Yvonne Yan On Lau, Ryan Ka Lok Lee, James Francis Griffith, Carol Lai Yee Chan, Sheung Wai Law, Kin On Kwok
October 2017, Volume 26, Issue 10, pp 2666 - 2675 Original Article Read Full Article 10.1007/s00586-017-5211-7
First Online: 12 July 2017
Weight bearing does alter the dimension of lumbar spinal canal, but no study has analyzed its clinical correlation. This study aims to evaluate whether the changes in dural sac cross-sectional area (DSCA) and sagittal anteroposterior (AP) diameter on standing magnetic resonance imaging (MRI) correlate better with clinical symptoms of lumbar spinal stenosis.
Seventy consecutive patients with neurogenic claudication were prospectively recruited to undergo a 0.25-T MRI examination performed in supine and standing positions. Clinical symptoms including the walking distance, Visual Analogue Score of leg pain, Chinese Oswestry Disability Index, and short form-12 were assessed. DSCA and sagittal AP diameter at the most constricted spinal level on supine and standing positions were measured and correlated with each clinical symptom by Pearson correlation coefficients (r).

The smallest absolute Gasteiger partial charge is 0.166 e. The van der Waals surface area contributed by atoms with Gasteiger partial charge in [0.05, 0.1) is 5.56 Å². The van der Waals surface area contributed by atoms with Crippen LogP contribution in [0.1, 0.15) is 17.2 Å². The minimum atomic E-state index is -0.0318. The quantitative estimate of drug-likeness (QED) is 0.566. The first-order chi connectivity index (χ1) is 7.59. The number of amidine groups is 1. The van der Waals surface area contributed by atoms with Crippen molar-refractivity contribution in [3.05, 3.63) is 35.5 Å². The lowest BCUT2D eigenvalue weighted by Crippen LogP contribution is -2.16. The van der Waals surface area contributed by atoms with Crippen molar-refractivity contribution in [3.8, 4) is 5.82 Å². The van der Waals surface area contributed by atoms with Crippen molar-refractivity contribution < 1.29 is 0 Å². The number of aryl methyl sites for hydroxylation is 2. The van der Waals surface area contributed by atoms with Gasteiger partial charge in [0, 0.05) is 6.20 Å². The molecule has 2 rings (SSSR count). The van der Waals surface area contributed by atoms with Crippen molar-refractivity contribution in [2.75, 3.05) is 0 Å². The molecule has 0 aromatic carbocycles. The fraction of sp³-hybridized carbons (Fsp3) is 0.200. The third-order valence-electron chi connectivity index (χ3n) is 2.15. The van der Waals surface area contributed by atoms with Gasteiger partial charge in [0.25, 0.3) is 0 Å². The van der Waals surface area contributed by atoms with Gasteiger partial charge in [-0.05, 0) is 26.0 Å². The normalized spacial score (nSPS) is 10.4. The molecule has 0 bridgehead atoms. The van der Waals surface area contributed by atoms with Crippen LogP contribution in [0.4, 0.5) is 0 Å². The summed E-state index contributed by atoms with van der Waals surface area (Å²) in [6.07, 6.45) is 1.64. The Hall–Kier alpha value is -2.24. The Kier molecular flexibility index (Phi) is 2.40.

DSCA and AP diameter on standing MRI and their % changes from supine to standing showed significant (r = 0.55, 0.53, −0.44, −0.43; p < 0.001) and better correlations than those on supine MRI (r = 0.39, 0.42; p < 0.001) with walking distance. Significant correlations were also found between dural sac calibers on standing MRI and leg pain scores (r = −0.20, r = −0.25; p < 0.05). Patients walking ≤500 m had a significantly smaller DSCA, narrower AP diameter and greater % change in dural sac calibers (p < 0.01) than those walking >500 m. A >30% reduction of DSCA and AP diameter was observed in patients with worse claudication distance (p < 0.05).
DSCA and sagittal AP diameter on standing MRI correlate significantly and better than findings on supine MRI with claudication symptoms. Standing MRI demonstrates dynamic changes of dural sac and provides an additional value to supine MRI in correlating clinical symptoms of lumbar spinal stenosis.
Read Full Article